Russia Is Better Protected Against Creationism than the USA

An international group of scientists concluded that thanks to common educational standards, the Russian school curricula is better defended against onsets of creationists — those who believe that humanity was created by some god. The researchers compared the relationship between the society and evolutionary theory in both states and found out that though technological development, culture and religion significantly affect the curricula, it is the inconsistency in coordination makes education in USA vulnerable. The research was published in the Theory in Biosciences journal.

The belief that the world, humanity included, was created by some god or other intelligent entity is an integral part of most religions. All such worldviews are united by this idea of creation, or Creationism. The concept itself does not conflict with science, as the question of one’s faith and belief is a personal one. Yet, attempts to introduce it into the school curricula pose danger to the whole system of scientific education. These attempts are made by the advocates of the radical "scientific creationism". At the same time, most scientists regard this concept as pseudo-scientific, as it cannot be verified or falsified.

In the new article on history of science, researchers from University of Jena and ITMO University compared how the relations between evolutionary theory and the society in USA and Russia, both modern and Soviet, formed. According to them, one can judge about these the views of citizens and the state by their school curricula.

University of Jena. Credit: wikimedia.org

Surveys show that during the recent years, the number of citizens who support introduction of creationism to the school curricula has increased both in Russia and the USA. Yet, this had effect only on the American curricula, as they are created based on the legislation of corresponding states.

In some parts of the USA, the evolutionary theory is still regarded as a weak hypothesis:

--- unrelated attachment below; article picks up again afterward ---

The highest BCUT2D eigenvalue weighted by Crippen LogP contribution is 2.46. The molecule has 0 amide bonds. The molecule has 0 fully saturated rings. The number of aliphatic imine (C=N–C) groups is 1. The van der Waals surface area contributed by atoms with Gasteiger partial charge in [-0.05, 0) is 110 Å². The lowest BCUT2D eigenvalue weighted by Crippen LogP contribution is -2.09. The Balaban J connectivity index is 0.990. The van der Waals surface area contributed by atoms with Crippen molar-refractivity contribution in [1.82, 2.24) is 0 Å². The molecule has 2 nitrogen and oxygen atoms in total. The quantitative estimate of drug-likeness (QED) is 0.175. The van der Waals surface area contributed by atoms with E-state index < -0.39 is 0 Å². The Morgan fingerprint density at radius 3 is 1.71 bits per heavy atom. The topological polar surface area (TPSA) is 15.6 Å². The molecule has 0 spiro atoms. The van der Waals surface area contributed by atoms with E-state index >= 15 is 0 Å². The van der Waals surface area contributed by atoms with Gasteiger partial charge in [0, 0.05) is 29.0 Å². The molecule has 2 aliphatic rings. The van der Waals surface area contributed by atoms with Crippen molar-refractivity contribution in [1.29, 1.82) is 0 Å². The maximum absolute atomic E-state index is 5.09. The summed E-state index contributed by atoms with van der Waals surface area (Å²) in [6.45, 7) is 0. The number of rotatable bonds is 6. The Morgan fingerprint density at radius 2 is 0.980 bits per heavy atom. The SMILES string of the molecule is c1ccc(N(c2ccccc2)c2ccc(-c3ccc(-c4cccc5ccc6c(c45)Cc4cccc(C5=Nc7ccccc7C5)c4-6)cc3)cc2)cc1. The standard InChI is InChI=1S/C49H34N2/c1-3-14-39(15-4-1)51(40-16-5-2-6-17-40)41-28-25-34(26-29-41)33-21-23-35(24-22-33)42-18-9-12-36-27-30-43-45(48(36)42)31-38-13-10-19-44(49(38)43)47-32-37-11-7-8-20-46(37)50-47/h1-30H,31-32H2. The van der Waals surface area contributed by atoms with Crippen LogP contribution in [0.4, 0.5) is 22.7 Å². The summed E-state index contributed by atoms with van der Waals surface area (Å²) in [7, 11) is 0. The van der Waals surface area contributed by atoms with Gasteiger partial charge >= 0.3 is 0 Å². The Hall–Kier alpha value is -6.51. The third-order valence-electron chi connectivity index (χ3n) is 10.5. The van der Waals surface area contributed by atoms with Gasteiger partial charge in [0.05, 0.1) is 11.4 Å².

"When we compared educational standards in California and Texas, it turned out that they differ greatly in what has to do with both study hours dedicated to teaching evolution theory, and terminology, as well. For instance, while in California students are taught to accept evolution as a scientific fact, in Texas they are only given biodiversity as it's explained in Darwin's theory", explains Georgiy Levit, research fellow at the University of Jenaand associate professor of the Department of Social Sciences and Humanities of ITMO University.

Thus, a worldview in a particular region that doesn't necessarily reflect the worldview and the technological development of the whole country, affects local school curricula.

At the same time, the Russian educational system is centralized and still retains a strong scientific basis inherited from the USSR. Such system is better protected from creationist onsets. Its strength is also substantiated by the fact that in Russia, there has been only one legal case on "violation of human rights by imposing Darwin's theory". What’s more, the petitioners, Maria and Karl Shraiberg, lost the case.

Credit: infonarod.ru

In the USA, such cases are common and are often complied with on state level. Generally, evangelicalists are behind such lawsuits.

"The recent study by the Pew Research Center proved that Evangelicalists, Jehovah's Witnesses and Mormons are among those who share the most radical attitude towards evolution theory. Buddhists, Hindu and Judaists are generally content with evolution, and Catholics, traditional Christians and most Protestants are somewhere in the middle", explains Elizabeth Watts, research officer at the University of Jena.

According to the scientists, the reasons behind the evangelicalists' radical attitude is that they take the Bible literally, using the so-called literalist approach. Traditional religions, on the other hand, can co-exist with evolutionary theory without conflict.

The creationist movement itself constantly evolves:

"If some 30 years ago religious activists used the word "creationism", later it became "the creation theory", and now it is all about "academic freedom". As one approach fails, they change their tactics and try another. Yet, we can diminish their influence by strengthening the uniformity of educational standards", concludes Uwe Hossfeld, professor at the University of Jena and ITMO University.

You can read the full article here.

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